First up was a trade stand at the huge Decorex interiors show in west London. The Clayworks plaster was providing the backdrop for Benchmark Furniture's products. We got the shoot done before the public were allowed into the show - it's in a giant tent so the major challenge was how much the floor wobbled as people walked nearby.


Next stop was in East London, at AMQ's Spitalfields fashion store, where the clay plaster had been used to replicate (very convincingly) the look of shuttered concrete.


The last stop was Japanese restaurant Sosharu in Clerkenwell, where all the walls were covered in a grey plaster with a gorgeous hand-finished texture.


The day was an exercise in travelling light and working fast while also taking care with lighting and colour management to show the products in their best light. It even involved some rapid Photoshop work on the Central Line as the client wanted to publish some of the photos while the trade show was still open!

New work for Turner Architects

Since the beginning of the year I've been helping Turner Architects ( record a large number of their finished projects.

They're based near me in south-east London and specialise in residential work. They've had a very busy and successful first few years of practice, so had a lot of completed work to showcase. Working together over several months allowed us to keep a sense of continuity across the shoots, and also to work efficiently, often shooting two projects in a day.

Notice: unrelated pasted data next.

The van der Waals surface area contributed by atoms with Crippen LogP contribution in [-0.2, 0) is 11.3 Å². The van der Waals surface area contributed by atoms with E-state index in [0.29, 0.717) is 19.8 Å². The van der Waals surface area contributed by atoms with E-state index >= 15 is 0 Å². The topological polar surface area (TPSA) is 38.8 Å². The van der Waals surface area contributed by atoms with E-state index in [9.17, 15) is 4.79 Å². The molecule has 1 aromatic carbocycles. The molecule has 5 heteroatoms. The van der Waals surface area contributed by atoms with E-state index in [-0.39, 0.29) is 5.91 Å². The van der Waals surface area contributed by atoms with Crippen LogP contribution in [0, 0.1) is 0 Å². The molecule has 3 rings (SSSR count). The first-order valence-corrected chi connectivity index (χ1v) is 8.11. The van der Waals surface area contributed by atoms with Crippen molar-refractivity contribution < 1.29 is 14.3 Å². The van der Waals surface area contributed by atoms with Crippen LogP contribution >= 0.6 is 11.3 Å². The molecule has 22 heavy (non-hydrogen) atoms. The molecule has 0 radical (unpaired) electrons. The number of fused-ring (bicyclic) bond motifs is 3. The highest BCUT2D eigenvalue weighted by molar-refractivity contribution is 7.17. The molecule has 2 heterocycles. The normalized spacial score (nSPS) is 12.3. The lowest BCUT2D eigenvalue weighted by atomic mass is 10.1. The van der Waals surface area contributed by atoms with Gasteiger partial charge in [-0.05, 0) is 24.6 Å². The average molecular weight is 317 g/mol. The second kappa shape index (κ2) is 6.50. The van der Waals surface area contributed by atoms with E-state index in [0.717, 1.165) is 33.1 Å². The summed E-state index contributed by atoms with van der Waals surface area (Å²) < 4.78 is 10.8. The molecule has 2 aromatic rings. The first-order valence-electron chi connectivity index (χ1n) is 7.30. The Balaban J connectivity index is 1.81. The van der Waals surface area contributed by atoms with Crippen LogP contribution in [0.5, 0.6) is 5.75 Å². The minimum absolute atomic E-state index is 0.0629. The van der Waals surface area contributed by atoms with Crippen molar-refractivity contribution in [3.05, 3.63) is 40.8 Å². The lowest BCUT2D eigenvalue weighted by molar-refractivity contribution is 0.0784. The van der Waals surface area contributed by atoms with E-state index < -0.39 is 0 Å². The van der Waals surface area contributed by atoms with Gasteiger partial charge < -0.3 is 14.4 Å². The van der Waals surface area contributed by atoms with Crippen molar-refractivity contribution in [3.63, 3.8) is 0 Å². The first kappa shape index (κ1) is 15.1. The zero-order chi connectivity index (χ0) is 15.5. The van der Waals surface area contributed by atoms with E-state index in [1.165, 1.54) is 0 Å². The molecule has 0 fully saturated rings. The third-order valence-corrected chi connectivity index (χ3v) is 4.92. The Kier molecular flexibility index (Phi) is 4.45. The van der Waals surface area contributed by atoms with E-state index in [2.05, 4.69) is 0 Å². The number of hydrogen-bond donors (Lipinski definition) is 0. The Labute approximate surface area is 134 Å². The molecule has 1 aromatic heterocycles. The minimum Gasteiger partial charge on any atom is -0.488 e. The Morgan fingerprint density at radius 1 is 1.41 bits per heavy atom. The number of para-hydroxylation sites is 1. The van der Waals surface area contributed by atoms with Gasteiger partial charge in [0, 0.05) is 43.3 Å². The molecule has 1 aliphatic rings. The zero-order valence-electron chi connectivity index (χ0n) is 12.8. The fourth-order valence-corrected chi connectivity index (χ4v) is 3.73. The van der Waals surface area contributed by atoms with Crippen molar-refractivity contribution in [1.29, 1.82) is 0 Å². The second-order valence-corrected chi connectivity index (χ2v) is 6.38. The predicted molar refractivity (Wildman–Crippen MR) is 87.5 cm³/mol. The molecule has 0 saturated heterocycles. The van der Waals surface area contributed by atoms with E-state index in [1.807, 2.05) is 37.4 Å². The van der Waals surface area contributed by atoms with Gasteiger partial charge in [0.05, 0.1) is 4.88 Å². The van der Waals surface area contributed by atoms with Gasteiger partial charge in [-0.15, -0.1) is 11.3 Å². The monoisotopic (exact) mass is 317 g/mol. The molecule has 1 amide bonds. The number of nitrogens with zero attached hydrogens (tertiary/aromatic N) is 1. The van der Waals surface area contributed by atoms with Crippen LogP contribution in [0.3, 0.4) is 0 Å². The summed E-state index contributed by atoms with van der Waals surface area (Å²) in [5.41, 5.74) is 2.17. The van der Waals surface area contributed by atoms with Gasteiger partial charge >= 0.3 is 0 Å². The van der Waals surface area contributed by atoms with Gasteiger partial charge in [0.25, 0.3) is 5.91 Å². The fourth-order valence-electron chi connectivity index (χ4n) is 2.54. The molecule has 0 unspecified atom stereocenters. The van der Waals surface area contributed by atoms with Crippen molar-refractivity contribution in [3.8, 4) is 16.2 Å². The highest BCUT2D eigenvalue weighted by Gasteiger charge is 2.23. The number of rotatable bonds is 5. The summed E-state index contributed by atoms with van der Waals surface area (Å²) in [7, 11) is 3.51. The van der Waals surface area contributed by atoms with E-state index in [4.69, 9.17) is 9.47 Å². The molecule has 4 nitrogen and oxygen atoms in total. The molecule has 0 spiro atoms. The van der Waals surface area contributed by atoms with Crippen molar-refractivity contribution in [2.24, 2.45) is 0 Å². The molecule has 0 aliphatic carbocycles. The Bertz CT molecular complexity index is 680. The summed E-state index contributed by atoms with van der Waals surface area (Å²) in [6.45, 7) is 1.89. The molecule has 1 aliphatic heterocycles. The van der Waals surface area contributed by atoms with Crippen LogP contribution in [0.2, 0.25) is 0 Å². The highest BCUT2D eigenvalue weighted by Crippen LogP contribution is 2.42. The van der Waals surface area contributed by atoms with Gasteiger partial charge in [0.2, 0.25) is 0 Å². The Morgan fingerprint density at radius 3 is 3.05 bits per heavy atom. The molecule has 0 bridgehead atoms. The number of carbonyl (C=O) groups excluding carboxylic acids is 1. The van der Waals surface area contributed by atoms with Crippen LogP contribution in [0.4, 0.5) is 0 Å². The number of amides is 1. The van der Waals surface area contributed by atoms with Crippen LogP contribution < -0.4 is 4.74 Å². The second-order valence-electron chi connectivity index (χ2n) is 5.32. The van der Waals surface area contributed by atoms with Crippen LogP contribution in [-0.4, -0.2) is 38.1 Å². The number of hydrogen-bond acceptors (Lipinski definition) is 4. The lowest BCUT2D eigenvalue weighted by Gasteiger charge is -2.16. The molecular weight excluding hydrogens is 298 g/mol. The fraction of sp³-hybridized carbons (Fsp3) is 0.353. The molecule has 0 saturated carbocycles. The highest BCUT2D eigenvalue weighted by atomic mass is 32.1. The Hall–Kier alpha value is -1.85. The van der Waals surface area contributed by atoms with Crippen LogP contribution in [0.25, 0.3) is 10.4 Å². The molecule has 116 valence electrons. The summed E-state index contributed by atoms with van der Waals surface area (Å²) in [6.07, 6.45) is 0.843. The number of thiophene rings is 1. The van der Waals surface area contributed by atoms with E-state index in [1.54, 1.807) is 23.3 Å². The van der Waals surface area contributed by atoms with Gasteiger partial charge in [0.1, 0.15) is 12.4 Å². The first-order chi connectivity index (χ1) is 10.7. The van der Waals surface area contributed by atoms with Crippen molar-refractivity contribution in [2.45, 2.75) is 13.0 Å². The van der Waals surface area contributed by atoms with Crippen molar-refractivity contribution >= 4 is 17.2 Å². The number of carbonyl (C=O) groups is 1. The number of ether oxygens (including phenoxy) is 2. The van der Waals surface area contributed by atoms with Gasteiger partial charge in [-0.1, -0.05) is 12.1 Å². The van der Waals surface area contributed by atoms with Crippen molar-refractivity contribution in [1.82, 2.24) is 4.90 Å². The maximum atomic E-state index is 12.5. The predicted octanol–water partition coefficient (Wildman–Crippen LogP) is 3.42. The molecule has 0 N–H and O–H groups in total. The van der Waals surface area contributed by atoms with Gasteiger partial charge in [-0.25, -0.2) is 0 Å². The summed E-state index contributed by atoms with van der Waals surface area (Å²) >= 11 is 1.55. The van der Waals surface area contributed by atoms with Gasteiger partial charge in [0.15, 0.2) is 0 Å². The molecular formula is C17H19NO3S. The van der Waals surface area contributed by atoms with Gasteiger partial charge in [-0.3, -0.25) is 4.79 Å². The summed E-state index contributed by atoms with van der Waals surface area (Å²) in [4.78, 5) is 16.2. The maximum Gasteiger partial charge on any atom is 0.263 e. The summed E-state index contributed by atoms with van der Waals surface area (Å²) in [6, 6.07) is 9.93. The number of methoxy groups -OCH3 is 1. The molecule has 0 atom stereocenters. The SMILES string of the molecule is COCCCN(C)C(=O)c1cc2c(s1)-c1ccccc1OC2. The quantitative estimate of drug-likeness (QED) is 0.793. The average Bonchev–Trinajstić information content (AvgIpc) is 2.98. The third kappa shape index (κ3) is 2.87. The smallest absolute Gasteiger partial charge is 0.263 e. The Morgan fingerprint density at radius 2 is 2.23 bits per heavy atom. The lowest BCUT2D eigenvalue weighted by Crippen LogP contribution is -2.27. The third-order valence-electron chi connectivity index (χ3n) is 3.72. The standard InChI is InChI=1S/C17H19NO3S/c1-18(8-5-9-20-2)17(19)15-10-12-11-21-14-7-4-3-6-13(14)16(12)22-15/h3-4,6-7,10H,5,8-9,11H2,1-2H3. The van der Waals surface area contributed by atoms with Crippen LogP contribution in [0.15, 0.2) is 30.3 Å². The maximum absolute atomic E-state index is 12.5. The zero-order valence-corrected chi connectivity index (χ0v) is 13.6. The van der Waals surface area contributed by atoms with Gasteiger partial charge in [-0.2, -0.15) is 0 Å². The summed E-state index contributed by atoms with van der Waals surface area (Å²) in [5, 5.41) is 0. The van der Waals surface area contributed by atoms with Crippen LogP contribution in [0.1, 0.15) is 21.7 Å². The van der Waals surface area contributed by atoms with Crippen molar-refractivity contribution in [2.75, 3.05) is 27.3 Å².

Their new website is live, and I'm proud to be able to point to a site where almost every photo is one of mine, including the team portraits!

Here's a few of my favourite photos of their work:

A Kitchen on Wheels, North London - creating an adaptable ground floor in a small cottage:

A Kitchen on Wheels, North London - creating an adaptable ground floor in a small cottage:

A penthouse apartment above London Fields - the ultimate party flat?

A penthouse apartment above London Fields - the ultimate party flat?

Clever joinery to elegantly squeeze a lot into a small kitchen-diner

Clever joinery to elegantly squeeze a lot into a small kitchen-diner

An understated 2-storey extension:

An understated 2-storey extension:

A transformative house renovation in South London:

The Turner Architects team:

The Turner Architects team: